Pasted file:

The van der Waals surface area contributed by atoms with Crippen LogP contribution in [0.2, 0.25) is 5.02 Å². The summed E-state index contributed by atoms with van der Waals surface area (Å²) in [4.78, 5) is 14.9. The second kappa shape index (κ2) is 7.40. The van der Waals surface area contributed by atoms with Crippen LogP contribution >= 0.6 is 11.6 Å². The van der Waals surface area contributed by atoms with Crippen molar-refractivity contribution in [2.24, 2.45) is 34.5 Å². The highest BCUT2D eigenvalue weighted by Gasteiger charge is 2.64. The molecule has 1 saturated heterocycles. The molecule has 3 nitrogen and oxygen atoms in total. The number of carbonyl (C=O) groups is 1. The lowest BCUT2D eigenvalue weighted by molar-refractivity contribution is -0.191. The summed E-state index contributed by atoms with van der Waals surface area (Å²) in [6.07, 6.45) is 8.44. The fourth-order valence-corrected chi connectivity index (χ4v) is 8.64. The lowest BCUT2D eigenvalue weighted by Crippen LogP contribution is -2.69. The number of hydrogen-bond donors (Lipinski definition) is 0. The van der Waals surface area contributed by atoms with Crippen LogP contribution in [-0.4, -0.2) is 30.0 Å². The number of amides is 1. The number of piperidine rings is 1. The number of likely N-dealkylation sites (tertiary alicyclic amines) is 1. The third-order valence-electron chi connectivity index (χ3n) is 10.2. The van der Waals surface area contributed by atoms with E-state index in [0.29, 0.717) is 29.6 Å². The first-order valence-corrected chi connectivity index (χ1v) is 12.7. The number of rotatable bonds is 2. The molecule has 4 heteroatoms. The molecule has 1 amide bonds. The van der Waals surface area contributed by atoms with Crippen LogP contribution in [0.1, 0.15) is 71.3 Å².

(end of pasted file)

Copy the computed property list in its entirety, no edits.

The van der Waals surface area contributed by atoms with Crippen LogP contribution in [0.2, 0.25) is 5.02 Å². The summed E-state index contributed by atoms with van der Waals surface area (Å²) in [4.78, 5) is 14.9. The second kappa shape index (κ2) is 7.40. The van der Waals surface area contributed by atoms with Crippen LogP contribution >= 0.6 is 11.6 Å². The van der Waals surface area contributed by atoms with Crippen molar-refractivity contribution in [2.24, 2.45) is 34.5 Å². The highest BCUT2D eigenvalue weighted by Gasteiger charge is 2.64. The molecule has 1 saturated heterocycles. The molecule has 3 nitrogen and oxygen atoms in total. The number of carbonyl (C=O) groups is 1. The lowest BCUT2D eigenvalue weighted by molar-refractivity contribution is -0.191. The summed E-state index contributed by atoms with van der Waals surface area (Å²) in [6.07, 6.45) is 8.44. The fourth-order valence-corrected chi connectivity index (χ4v) is 8.64. The lowest BCUT2D eigenvalue weighted by Crippen LogP contribution is -2.69. The number of hydrogen-bond donors (Lipinski definition) is 0. The van der Waals surface area contributed by atoms with Crippen LogP contribution in [-0.4, -0.2) is 30.0 Å². The number of amides is 1. The number of piperidine rings is 1. The number of likely N-dealkylation sites (tertiary alicyclic amines) is 1. The third-order valence-electron chi connectivity index (χ3n) is 10.2. The van der Waals surface area contributed by atoms with E-state index in [0.29, 0.717) is 29.6 Å². The first-order valence-corrected chi connectivity index (χ1v) is 12.7. The number of rotatable bonds is 2. The molecule has 4 heteroatoms. The molecule has 1 amide bonds. The van der Waals surface area contributed by atoms with Crippen LogP contribution in [0.1, 0.15) is 71.3 Å².